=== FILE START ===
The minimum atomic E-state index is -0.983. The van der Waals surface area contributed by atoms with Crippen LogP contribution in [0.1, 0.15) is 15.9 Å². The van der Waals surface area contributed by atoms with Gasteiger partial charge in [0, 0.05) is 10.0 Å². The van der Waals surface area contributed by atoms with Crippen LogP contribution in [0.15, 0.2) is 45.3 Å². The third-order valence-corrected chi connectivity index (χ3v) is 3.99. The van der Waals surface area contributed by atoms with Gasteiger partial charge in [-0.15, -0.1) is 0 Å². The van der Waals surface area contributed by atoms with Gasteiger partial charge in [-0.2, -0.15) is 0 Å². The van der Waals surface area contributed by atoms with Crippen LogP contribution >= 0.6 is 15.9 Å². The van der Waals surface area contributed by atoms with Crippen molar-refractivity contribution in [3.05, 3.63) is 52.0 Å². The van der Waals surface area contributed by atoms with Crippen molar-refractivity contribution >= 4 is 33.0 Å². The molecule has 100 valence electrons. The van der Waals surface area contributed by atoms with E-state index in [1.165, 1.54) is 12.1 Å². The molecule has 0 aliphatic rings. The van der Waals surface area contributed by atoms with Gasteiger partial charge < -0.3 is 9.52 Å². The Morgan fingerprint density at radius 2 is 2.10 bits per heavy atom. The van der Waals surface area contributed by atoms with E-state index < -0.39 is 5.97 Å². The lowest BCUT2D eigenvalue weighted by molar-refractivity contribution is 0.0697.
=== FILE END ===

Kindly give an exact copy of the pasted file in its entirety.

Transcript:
The minimum atomic E-state index is -0.983. The van der Waals surface area contributed by atoms with Crippen LogP contribution in [0.1, 0.15) is 15.9 Å². The van der Waals surface area contributed by atoms with Gasteiger partial charge in [0, 0.05) is 10.0 Å². The van der Waals surface area contributed by atoms with Crippen LogP contribution in [0.15, 0.2) is 45.3 Å². The third-order valence-corrected chi connectivity index (χ3v) is 3.99. The van der Waals surface area contributed by atoms with Gasteiger partial charge in [-0.15, -0.1) is 0 Å². The van der Waals surface area contributed by atoms with Gasteiger partial charge in [-0.2, -0.15) is 0 Å². The van der Waals surface area contributed by atoms with Crippen LogP contribution >= 0.6 is 15.9 Å². The van der Waals surface area contributed by atoms with Crippen molar-refractivity contribution in [3.05, 3.63) is 52.0 Å². The van der Waals surface area contributed by atoms with Crippen molar-refractivity contribution >= 4 is 33.0 Å². The molecule has 100 valence electrons. The van der Waals surface area contributed by atoms with E-state index in [1.165, 1.54) is 12.1 Å². The molecule has 0 aliphatic rings. The van der Waals surface area contributed by atoms with Gasteiger partial charge < -0.3 is 9.52 Å². The Morgan fingerprint density at radius 2 is 2.10 bits per heavy atom. The van der Waals surface area contributed by atoms with E-state index < -0.39 is 5.97 Å². The lowest BCUT2D eigenvalue weighted by molar-refractivity contribution is 0.0697.